Indo escorts me into a large meeting room at the heart of the facility where about 15 to 20 veterans of varying age, race and condition are already gathered. I sit off by myself, just hoping to observe as Indo and the other counselors and coordinators prepare to speak.
While most of the vets in attendance have been court-ordered to attend at least up to eight hours of diversion programs, the Friday night discussions and potlucks at Rally Point are open to any vet in need of some company and a warm meal.
Tonight's discussion topic is, aptly, the Fourth of July. The coordinators go first, and a lively discussion ensues about what the Fourth of July means. That somehow leads to a discussion centered on accountability.
One of the more outspoken vets, a former soldier in the Army named Matthew who served a tour in Iraq, sits with me after the talk, and we bond over some excellent home-made pulled pork sandwiches. Feeling somewhat embarrassed, I ask "What are you here for?"
Matthew, who asked his last name to be withheld, explains that his ex-wife accused him of child abuse, and that the case against him became serious enough that he was charged with aggravated assault on a minor. He denied all charges.
"That's why I'm here. My vindictive ex-wife is a pain in the ass, and she tries to make my life hell," he says. "I still have full parental rights. I'm fighting the fight, and I've been fighting her for two years now. I've probably dropped over $12,000 the past eight months."
As we continue to eat, Jim Grover, the Rally Point project coordinator and Matthew's mentor, comes to chat with us. He and Matthew explain to me that Matthew isn't like the typical Rally Point mentee. For his part, Matthew feels the program gave him a needed dose of perspective.
"It reminds me of how fortunate I really am in life," Matthew says. "Some of these people are homeless, some of these people are fighting addictions. That makes my ordeal look like Candyland. I mean, it sucks, it's stressful, but there is a lot worse stuff going on."
He adds that most other vets he has run across in the program aren't diverted to Rally Point for cases like his. "Most are here for like drug or domestic issues it seems," he says.
Matthew opes up about his time in Iraq. In an almost ironic way, he says he liked it, if only for the sightseeing opportunities.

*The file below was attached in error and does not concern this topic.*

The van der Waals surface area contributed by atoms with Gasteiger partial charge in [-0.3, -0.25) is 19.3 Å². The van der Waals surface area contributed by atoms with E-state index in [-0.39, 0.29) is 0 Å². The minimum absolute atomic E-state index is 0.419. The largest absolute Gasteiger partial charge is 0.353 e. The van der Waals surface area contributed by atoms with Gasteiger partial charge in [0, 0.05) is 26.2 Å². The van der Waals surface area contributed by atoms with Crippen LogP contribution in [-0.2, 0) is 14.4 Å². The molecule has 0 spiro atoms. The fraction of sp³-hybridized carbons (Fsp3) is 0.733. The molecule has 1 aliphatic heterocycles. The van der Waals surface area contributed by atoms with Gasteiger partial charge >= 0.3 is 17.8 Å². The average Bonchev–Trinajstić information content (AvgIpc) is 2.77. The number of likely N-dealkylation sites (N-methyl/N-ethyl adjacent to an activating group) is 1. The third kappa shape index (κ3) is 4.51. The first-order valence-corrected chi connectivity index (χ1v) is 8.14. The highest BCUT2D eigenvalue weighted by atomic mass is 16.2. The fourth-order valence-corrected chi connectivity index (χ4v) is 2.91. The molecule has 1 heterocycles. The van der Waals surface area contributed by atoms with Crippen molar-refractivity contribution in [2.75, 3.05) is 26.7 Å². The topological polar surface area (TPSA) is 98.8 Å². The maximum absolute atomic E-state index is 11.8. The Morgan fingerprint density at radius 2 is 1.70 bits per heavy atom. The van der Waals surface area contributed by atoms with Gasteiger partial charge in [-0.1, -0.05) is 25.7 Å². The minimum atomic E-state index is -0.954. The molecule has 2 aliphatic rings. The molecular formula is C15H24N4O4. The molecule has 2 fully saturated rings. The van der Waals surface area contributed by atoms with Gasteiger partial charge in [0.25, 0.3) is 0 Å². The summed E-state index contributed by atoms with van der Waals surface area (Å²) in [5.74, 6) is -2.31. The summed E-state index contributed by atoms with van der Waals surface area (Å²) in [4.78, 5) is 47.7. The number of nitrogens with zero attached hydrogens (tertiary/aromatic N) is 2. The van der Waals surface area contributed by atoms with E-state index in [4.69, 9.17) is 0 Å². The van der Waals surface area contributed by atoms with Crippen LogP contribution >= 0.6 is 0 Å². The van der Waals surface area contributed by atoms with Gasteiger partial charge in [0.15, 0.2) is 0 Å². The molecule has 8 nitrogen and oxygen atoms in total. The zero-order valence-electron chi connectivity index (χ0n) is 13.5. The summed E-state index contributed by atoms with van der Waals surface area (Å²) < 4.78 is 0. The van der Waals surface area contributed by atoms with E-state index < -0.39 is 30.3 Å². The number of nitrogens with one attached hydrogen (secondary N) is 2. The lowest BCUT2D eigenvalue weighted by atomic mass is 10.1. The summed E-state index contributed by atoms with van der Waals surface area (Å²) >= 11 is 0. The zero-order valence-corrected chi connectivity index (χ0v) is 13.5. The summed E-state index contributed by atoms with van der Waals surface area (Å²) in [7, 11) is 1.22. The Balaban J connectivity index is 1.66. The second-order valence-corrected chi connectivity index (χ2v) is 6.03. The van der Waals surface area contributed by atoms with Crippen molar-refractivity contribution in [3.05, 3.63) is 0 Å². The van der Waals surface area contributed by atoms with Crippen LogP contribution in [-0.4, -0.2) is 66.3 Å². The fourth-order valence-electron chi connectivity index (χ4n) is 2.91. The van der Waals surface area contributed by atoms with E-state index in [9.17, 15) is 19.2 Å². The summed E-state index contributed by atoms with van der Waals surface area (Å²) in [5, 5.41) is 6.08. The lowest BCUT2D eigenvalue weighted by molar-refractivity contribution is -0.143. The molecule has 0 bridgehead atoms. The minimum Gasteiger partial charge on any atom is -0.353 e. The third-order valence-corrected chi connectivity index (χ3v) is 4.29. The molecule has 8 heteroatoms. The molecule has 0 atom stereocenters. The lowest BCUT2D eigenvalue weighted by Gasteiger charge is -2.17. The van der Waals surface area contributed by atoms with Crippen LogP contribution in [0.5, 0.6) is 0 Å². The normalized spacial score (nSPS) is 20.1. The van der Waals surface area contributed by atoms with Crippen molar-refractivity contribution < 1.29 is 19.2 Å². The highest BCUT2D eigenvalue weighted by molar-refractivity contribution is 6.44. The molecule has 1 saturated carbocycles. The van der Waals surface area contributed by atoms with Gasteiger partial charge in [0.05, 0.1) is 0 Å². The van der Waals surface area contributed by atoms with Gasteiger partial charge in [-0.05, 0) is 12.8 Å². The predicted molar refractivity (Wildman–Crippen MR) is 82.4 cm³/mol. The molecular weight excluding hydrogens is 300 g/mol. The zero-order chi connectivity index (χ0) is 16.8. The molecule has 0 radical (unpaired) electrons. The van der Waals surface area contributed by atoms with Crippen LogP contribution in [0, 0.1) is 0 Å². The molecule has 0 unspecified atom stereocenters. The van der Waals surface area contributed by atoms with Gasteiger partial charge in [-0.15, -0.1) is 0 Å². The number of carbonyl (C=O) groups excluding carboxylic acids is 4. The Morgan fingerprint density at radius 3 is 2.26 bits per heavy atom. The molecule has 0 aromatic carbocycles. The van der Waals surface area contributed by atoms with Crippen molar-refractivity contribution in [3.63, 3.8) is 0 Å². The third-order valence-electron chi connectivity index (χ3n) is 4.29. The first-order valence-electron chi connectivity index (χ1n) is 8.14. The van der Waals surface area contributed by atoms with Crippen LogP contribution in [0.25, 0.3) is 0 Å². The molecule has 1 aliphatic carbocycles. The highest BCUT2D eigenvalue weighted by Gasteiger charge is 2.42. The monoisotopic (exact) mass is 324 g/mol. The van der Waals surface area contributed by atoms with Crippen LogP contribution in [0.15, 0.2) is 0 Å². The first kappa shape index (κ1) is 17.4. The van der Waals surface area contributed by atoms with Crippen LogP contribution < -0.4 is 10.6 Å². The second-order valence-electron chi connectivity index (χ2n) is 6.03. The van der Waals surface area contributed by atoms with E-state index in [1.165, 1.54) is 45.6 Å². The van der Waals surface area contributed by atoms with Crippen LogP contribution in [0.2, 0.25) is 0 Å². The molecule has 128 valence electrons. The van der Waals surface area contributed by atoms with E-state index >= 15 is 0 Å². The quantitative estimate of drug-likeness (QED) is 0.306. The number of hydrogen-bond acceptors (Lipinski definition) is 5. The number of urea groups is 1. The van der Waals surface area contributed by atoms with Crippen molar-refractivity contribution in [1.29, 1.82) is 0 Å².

"I got to see Babylonian structures that don't even exist anymore. Because of ISIS, they're gone," he says. "I went to war to fight, but at the same time, I didn't have the mentality of 'all Iraqis are bad.' I didn't go over there thinking everybody was the enemy."
He continues, and as we talk, other veterans stop in and share their stories, or riff on stories Matthew tells. Near the end of the dinner, the counselors and coordinators start to clean up, and I ask Matthew if he has anything else to say.
"I always just think about Iraq," he says. "Whenever I really start to think about getting down or this shit just sucks. And then I just start thinking about combat and sleeping in the dirt with body armor on." Dunscomb credited Pollard with championing the expansion of the court. A contract was worked out to allow for cases that qualified to be transferred to Veteran's Court. Similar agreements now exist with the other major municipalities in the county.
The SAMSHA grants also allowed Vet Court to provide mental health and lifestyle resources to veterans who separated from the military with anything less than an honorable discharge. Only honorably discharged veterans are eligible for Veterans Administration benefits.
Once qualified, participants agree to personalized counseling, an attendance-tracked diversion class and mandatory meetings with a court-appointed mentor. These resources provide both an outlet for veterans and a way to keep tabs on their progress, Sepulveda said.
"We do require sobriety throughout the process," she said. "No alcohol or drug use is allowed."
Even with the at-will nature of Vet Court, the recidivism rate among program participants is 17 percent, according to data from the county. That's considerably lower than the state average, which the Pew Research Center put at 39 percent.